A US study showing electronic health records failed to have any impact on outcomes for stroke patients highlights the pitfalls of simply mechanising paper-based processes, says the head of Australia’s e-health authority.
Dr Steve Hambleton, chair of the National E-Health Transition Authority (NEHTA), said e-health was unlikely to be effective if it was simply providing an electronic record of sub-standard care.
“Electronic health records (EHRs) alone — just making a computerised record of what used to be paper — isn’t helpful”, Dr Hambleton told MJA InSight. However, by interrogating the data and applying benchmarks, it’s possible to pinpoint unwanted clinical variation and improve health outcomes, he said.
“If you mechanise medical records by creating an EHR, there will be no change. But if you re-engineer what you do with that information, that’s when we should get some leverage.”
Dr Hambleton’s comments came after the Journal of the American College of Cardiology reported that e-health had no impact on the quality of care and outcomes for ischaemic stroke patients. (1)
The 3-year study evaluated outcomes for 626 473 patients in 1236 US hospitals, including 511 hospitals with EHRs by the end of study period, that had signed on to the Get With The Guidelines-Stroke (GWTG-Stroke) program. (2)
An editorial accompanying the US study described the findings as a “wake-up call” and noted the original “triple aim” of e-health in the US was to improve the quality of health care, the health of populations and the efficiency of health care systems. (3)
“An EHR’s first priority must be support of clinical care, not documentation for billing and reimbursement that adds a burden translatable into neither value nor patient health or safety”, the editorial authors wrote.
Dr Hambleton said the study findings were at odds with the experiences of US integrated managed care consortium Kaiser Permanente.
A review released last year on the introduction of a personally controlled electronic health record (PCEHR) in Australia noted that Kaiser Permanente had recorded a 66% reduction in sepsis-related mortality, a 40% drop in stroke deaths and a 50% reduction in deaths caused by heart attacks since introducing e-health systems. (4)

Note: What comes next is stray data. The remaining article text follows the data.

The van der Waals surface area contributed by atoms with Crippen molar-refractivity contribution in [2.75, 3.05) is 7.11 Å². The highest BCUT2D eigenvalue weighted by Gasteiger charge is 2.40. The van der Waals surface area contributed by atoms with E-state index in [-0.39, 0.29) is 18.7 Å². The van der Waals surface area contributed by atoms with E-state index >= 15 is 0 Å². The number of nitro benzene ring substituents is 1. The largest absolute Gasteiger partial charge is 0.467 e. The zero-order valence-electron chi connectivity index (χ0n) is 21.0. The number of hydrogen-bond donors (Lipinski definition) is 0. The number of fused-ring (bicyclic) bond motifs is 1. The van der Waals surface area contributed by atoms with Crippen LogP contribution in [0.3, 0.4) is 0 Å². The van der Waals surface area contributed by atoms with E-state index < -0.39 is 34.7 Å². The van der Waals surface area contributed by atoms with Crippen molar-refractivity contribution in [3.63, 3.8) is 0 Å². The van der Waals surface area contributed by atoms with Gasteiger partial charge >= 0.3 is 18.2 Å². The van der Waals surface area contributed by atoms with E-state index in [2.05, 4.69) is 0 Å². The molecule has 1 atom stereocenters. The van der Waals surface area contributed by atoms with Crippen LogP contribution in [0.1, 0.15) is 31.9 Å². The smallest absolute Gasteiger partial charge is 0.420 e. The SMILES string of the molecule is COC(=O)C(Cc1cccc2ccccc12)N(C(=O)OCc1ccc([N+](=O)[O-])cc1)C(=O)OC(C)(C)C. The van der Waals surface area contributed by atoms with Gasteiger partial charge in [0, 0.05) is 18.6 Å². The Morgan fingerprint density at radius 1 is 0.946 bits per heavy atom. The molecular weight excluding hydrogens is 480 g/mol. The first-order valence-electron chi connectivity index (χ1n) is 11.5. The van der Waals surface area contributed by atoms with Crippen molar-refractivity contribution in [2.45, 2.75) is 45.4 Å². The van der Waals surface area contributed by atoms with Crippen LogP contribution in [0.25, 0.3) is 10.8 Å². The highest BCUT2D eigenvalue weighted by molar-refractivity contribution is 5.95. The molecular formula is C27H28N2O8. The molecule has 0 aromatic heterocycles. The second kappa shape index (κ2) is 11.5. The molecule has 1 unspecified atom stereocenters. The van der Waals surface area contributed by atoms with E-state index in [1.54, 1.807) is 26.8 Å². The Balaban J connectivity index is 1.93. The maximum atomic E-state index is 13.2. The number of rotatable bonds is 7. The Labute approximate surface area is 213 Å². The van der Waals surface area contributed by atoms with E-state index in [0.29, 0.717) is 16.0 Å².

Dr Hambleton said the foundations were now in place for e-health to make a significant impact on clinical outcomes in Australia. He said two million Australians had a PCEHR; all Queensland, ACT and Tasmanian hospitals were now capable of engaging with PCEHRs; and, by the end of 2015, all NSW hospitals would have this capability. Some hospitals in Victoria, SA and WA were also able to engage with PCEHRs.
He said health care providers now required a clear signal from the federal government on the future funding and the strategic direction of e-health in Australia.
But Alison Verhoeven, CEO of the Australian Healthcare and Hospitals Association, said there was still a long way to go to achieve an e-health system in Australia that effectively met the needs of clinicians, health service providers and consumers.
“Recent reviews have proposed a number of recommendations for system improvement but these are yet to be implemented. We now run the risk of trying to build on a flawed system, based on yesterday’s technology, and not fully informed by either comparative experience internationally or the views and requirements of key stakeholders”, she told MJA InSight.
Ms Verhoeven said e-health systems had been deployed across most hospitals for a range of purposes, but their variability and interoperability with systems used by other health service providers was problematic.
“The requirements of clinicians and consumers, and the goal of improving health outcomes, are not central enough to e-health development”, she said.
E-health systems had the potential to improve information sharing between hospitals and general practice at clinical handover, contribute to better integration between acute and primary care, and to drive greater efficiency in the health system. “But it is unlikely this will be realised under current arrangements”, Ms Verhoeven said.
Last month, the chair of the AMA Victorian section of general practice Dr Michael Levick said poor communication between hospitals and general practices in the state was putting patients at risk. He cited the case of a patient who had died because their GP did not know they had been prescribed warfarin in hospital. (5)
Dr Hambleton said the Victorian case highlighted the importance of sharing information and the need for hospitals to better engage with existing e-health processes.
“It’s all part of the e-health strategy — we have to hand over information. There are 230 000 hospital admissions as a result of medication misadventure in Australia, and 20 000 deaths.”
He said he could not see why we should not target a 90% reduction in medication errors with proper communication and consistent e-health systems.
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